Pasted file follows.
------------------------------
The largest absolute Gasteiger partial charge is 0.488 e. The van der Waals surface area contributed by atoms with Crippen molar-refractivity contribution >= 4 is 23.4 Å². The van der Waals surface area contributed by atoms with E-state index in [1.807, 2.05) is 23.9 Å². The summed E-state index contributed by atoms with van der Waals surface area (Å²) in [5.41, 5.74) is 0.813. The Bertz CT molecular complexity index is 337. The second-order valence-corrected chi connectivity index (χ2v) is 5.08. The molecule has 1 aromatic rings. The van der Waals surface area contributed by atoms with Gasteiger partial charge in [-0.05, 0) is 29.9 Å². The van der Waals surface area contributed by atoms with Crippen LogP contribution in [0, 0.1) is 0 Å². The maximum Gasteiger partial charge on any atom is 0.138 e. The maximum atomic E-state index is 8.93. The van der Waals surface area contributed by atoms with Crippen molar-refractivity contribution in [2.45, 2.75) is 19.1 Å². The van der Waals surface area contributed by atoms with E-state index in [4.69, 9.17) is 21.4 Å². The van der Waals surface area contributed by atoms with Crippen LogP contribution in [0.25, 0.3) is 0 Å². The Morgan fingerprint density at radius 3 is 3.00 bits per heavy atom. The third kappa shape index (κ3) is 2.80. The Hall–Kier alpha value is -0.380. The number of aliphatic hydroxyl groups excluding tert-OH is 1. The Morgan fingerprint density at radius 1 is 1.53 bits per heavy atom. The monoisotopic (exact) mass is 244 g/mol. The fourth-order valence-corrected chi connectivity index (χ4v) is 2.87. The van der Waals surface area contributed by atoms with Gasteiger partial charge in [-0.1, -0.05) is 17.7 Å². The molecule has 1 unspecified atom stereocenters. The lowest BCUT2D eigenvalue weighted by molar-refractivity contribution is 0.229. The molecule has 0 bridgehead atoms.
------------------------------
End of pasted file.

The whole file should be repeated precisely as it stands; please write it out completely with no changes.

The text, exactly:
The largest absolute Gasteiger partial charge is 0.488 e. The van der Waals surface area contributed by atoms with Crippen molar-refractivity contribution >= 4 is 23.4 Å². The van der Waals surface area contributed by atoms with E-state index in [1.807, 2.05) is 23.9 Å². The summed E-state index contributed by atoms with van der Waals surface area (Å²) in [5.41, 5.74) is 0.813. The Bertz CT molecular complexity index is 337. The second-order valence-corrected chi connectivity index (χ2v) is 5.08. The molecule has 1 aromatic rings. The van der Waals surface area contributed by atoms with Gasteiger partial charge in [-0.05, 0) is 29.9 Å². The van der Waals surface area contributed by atoms with Crippen LogP contribution in [0, 0.1) is 0 Å². The maximum Gasteiger partial charge on any atom is 0.138 e. The maximum atomic E-state index is 8.93. The van der Waals surface area contributed by atoms with Crippen molar-refractivity contribution in [2.45, 2.75) is 19.1 Å². The van der Waals surface area contributed by atoms with E-state index in [4.69, 9.17) is 21.4 Å². The van der Waals surface area contributed by atoms with Crippen LogP contribution in [0.25, 0.3) is 0 Å². The Morgan fingerprint density at radius 3 is 3.00 bits per heavy atom. The third kappa shape index (κ3) is 2.80. The Hall–Kier alpha value is -0.380. The number of aliphatic hydroxyl groups excluding tert-OH is 1. The Morgan fingerprint density at radius 1 is 1.53 bits per heavy atom. The monoisotopic (exact) mass is 244 g/mol. The fourth-order valence-corrected chi connectivity index (χ4v) is 2.87. The van der Waals surface area contributed by atoms with Gasteiger partial charge in [-0.1, -0.05) is 17.7 Å². The molecule has 1 unspecified atom stereocenters. The lowest BCUT2D eigenvalue weighted by molar-refractivity contribution is 0.229. The molecule has 0 bridgehead atoms.